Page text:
24. When we asked Sir Robert Rogers whether the process of Consent could be used by the Government as a way of curtailing or preventing parliamentary debate, he replied:

    It could be, is something that we would think was inappropriate. In terms of either House dealing with a proposal, it is much better to focus on the issue that is actually in the Bill rather than to use a piece of clockwork, as it might be, to prevent the resolution of the issue that is in the Bill.[46]

David Beamish said: "I do not think it would happen but if there were any whiff that it might I think I would be very quickly giving very firm advice against to whoever in Government was suggesting it."[47] Sir Robert Rogers stated that Consent was not the only process that the Government could, in theory, use to inhibit debate on Private Members' Bills:

    It is analogous in a way to the Government providing a money resolution for a Private Member's Bill. It is possible for the Government to say, "No, we don't like this Bill, so we are not going to provide a money resolution for it." That would inhibit or possibly prevent debate. When I was Clerk of Legislation...we would always say to the Government that is a misuse of the privilege of financial initiative. The real question is on the nature of the Bill. So it is simply a permissive or facilitating process to have the money resolution. In the same way, I would say that argument applies to consent as well.[48]

25. The Leader of the House of Commons commented:

    The Government will generally seek consent for Private Member's Bills, even where it opposes the bill, on the basis that Parliament should not be prevented from debating a matter on account of consent not having been obtained...On a number of occasions MPs have failed to publish the text of their Bill in time for consent to be sought.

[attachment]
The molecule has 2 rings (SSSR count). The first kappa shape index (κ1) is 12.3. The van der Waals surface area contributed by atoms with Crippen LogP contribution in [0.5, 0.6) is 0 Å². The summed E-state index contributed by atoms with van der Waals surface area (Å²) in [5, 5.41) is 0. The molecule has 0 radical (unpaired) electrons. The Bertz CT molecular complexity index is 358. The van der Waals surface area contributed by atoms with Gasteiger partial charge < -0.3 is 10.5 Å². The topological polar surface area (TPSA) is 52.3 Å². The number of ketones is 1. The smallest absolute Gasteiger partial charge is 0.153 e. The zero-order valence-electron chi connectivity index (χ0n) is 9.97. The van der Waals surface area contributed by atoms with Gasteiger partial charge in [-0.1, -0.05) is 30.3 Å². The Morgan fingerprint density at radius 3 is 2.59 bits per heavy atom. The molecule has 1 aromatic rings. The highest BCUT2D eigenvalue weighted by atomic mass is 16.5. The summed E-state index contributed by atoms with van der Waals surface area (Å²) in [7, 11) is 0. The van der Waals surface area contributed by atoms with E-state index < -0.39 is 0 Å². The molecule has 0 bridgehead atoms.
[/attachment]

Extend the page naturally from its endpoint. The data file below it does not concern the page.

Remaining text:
The Government of the day has on occasion not sought consent for bills they opposed (and did not wish to be proceeded with), on the basis that there was no realistic opportunity for the bill in question to be debated.[49]

26. Part of the difficulty is that although, as the Leader of the House of Commons states, "The signification of consent has always been a matter of public record and is recorded on the Order Paper, in the Lords and Commons Journals, and in Hansard", the occasions on which the Government has been told by the House authorities that Consent is necessary and has declined to seek Consent are not easily accessible as a matter of public record in the same way. It is thus difficult to be certain how often the Government has declined to seek Consent for a Private Member's Bill, although from the available evidence, it would seem that this is a rare occurrence.